Sure Zimmer doesn’t write al the underscore for evety movie he does. But the onl time Ive ever heard a score of his that didnt fit the movie like a glove was Pirate 4.

  • Alex Hajna

    Of course he’s already started. He probably read the script and came up with ideas. That’s how he works, and I love that. He’s always ahead of the game, which is why he comes up with the best scores.

    Hans Zimmer is this generation’s John Williams. Two very different styles, yes, but they both have a way of complementing the film in the most perfect way, capturing the tone of the film and its world in the music. Even Zimmer’s score for The Holiday was magnificent. He can do no wrong, in my opinion. And I think the Nolan/Zimmer team is gonna be a lot like the Spielberg/Williams team. Pretty soon, you won’t be able to have one without the other.

    • justkiddingnobutseriously

      lol The Holiday

      • http://thenonessentials.blogspot.com/ Sean Chandler

        My wife used to watch that film all the time, and literally the thing which stuck out to me was the music during the menu (which is in the film). It really does stick out.

      • justkiddingnobutseriously

        I know, he can do that.

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  • Bloost

    Why does Nolan have to reuse his team? Why not get Danny Elfman, Johnny Greenwood, of Clint Mansell, all of which can great moving scores appropriate for this movie, not BWAM!

    • jasonca

      Zack Hemsey scored Mind Heist

      • Bloost

        You can still here it in the soundtrack.

      • jasonca

        Do you feel clever making ‘BWAM’ jokes? I mean- It’s only been a cliche of the ‘I want to be clever’ internet folks, since about, 2010.

      • Bloost

        It’s not me being clever. It’s me pointing out creative bankruptcy.

      • jasonca

        uhm, the ‘BWAM’ jokes started because of the Inception trailer and everything from ‘The Girl to the Dragon Tattoo’ to ‘Prometheus’ using it, in there trailers- Which btw Hans didn’t score.

        Pleas tell, all the un original tracks Hans used the ‘BWAM’ trumpet in?e

      • Bloost

        The Dark Knight Rises used a lot of it. Transformers: Dark of the Moon, which Zimmer supervised, used a lot of it.

        And it’s isn’t just the BWAM. He is known for bombastic scores without subtlety to them. And he keeps on recycling scores. Time is very similar to a track on A Thin Red Line. He is inferior to Elfman, Greenwood, and Mansell.

      • jasonca

        Don’t you find it ironic, that you’re accusing Hans Zimmer of not being original, while at the same time making a cliche ‘BWAM’ joke that about…I dunno…a Million people on twitter, Facebook, and internet posts have made?

      • Bloost

        Who said I was joking? I was just giving a legitamite criticism on his scores. I didn’t use BWAM as a joke.

      • jasonca

        You used a stupid cliche. A dubious one at that!

      • Bloost

        And how is that a joke? What is the more appropriate term for BWAM? Loud noises?

      • jasonca

        maybe, like composing, you don’t know what your talking about. “To achieve their end, jokes may employ irony, sarcasm, word play and other devices”

        You tried to make a joke, even if you’re to stupid to understand what you were doing.

      • justkiddingnobutseriously

        Hans by no means overused that at all. Misplaced blame.

        Have you not considered that Zimmer is extremely productive and owns a ridiculously expansive discography? It’s actually pretty amazing Time and Thin Red Line sound different and yet they’re structurally similar. You’d have to be creative to do that.

        The most important thing is it sounds beautiful, gets you in the feels, and entertains. To harp on a BWAM is to literally nitpick.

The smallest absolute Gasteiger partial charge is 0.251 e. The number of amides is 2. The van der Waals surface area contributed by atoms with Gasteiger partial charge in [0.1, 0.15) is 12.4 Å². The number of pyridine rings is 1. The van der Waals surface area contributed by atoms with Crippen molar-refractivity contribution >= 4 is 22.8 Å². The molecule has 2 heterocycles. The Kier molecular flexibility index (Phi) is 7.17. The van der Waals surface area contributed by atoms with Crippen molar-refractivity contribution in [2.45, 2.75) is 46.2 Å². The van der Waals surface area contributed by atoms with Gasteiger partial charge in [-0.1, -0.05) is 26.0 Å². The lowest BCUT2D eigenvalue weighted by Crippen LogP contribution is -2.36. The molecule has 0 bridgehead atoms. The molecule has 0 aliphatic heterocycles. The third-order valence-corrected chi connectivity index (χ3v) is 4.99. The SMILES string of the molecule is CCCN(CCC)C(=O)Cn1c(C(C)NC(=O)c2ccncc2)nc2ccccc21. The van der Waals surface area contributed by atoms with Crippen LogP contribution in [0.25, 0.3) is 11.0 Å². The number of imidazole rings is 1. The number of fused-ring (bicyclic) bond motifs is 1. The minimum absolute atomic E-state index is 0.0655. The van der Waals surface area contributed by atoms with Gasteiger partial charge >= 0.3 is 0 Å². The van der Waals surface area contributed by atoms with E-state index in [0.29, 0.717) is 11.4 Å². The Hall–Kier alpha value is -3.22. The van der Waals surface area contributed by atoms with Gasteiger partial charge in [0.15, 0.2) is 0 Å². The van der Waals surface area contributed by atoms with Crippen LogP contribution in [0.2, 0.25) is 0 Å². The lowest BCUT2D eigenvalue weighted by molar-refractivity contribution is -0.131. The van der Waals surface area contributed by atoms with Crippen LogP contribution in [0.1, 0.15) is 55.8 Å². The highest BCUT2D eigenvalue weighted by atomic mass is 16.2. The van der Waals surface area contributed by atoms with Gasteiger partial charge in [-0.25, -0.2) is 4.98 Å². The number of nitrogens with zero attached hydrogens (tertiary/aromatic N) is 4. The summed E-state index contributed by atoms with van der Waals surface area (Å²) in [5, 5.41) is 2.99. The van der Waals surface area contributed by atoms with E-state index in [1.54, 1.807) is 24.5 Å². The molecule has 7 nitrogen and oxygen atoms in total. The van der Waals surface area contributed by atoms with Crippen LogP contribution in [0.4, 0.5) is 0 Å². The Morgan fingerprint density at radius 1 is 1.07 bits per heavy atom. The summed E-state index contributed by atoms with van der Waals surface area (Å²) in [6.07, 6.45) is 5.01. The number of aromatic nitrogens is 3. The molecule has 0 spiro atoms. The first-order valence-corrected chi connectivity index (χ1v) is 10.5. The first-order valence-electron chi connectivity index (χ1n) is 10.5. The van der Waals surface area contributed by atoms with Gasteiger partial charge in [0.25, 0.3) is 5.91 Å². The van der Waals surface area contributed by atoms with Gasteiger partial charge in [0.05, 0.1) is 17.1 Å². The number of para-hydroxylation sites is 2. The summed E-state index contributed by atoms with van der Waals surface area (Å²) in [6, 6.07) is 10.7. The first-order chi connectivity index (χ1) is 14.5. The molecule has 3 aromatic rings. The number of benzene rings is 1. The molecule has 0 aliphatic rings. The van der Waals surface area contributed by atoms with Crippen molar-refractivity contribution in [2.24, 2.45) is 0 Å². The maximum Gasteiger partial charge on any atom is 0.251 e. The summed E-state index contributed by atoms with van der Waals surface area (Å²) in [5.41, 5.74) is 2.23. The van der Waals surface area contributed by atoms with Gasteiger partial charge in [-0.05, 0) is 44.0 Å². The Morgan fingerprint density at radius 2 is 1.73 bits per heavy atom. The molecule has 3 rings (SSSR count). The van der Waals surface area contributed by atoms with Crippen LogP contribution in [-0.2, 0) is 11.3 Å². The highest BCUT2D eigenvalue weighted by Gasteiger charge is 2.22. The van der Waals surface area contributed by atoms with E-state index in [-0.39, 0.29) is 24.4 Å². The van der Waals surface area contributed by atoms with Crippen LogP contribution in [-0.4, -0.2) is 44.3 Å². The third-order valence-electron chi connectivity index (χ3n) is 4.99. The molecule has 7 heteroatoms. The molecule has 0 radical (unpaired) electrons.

How many composers have studied under him and were inspired by him?

        I dont love all of his work, but he has a stellar track record and cannot recall a time he produced a wtf score.

      • Bloost

        How about his awful work on How Do You Know?

      • justkiddingnobutseriously

        Ok. Im not going to pretend I know that movie or score at all.

        I just don’t think it’s fair to define him by concentrating on his flaws, especially if he doesn’t repeat them.

      • Bloost

        But my main problem is that his style doesn’t fit this movie at all. It’s supposed to be about exploration and the human mind. It needs a subtle, quiet, and beautiful score. I admit that Hans is only good at scores that makes your heart beat, but that’s not required for this. Listen to Mansell’s score for Moon. That’s what we all want.

      • justkiddingnobutseriously

        Firstly, I love Mansell and Moon is one of my most favorite scores!! It was actually his Lux Aeterna that got me into scores in the first place.

        Have you listened to the 90 sec previews of the score? I think it’s exactly what you describe, Im sure they’ve saved the best parts for when it becomes available for purchase.

        Also, Im not sure if you can fairly say “That’s what we all want.”

    • Hop

      Clint Mansell in a Nolan sci-fi? Now I would SO watch that! I do agree that Nolan needs to branch out more. If anyone, he should be reusing Guy Pearce. Has the man forgotten his roots in small budget, mind-twisting thrillers?

      I would much rather watch a film with the tone of Memento or Following, or even Insomnia, then another big-budget film. The Batmans are awesome, and I love Inception, but Memento leaves them all in the dust.

      It’s definitely one of the best psychological/thrillers/suspense/neo noirs ever!

      • Bloost

        Better yet, you want him to broaden his range? How about he do a black comedy in the vein of Dr. Strangelove? He’d be perfect for that. I love that bit in Memento where he thinks he’s chasing that guy but it turned out that guy is chasing him.

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  • peter

    cant wait for the BOOMs and the BAAAAMs

  • peteagassi

    Why does Collider and MTV Movies Blog and all these other sites always post 3 second video interviews — just snips and bits and scraps here and there?! Can you just upload the entire damn interview?! Jesus, I swear these brainless morons are catering more and more to the ADD generation!

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  • Mike Jakermen

    There is a Different between most used composer vs best composer. Frankly Beethoven, Mozart, and Bach. Would wipe there ass with Zimmer Scores. Let Alone John Williams, Jerry Goldsmith, Bill Conti and Danny Elfman.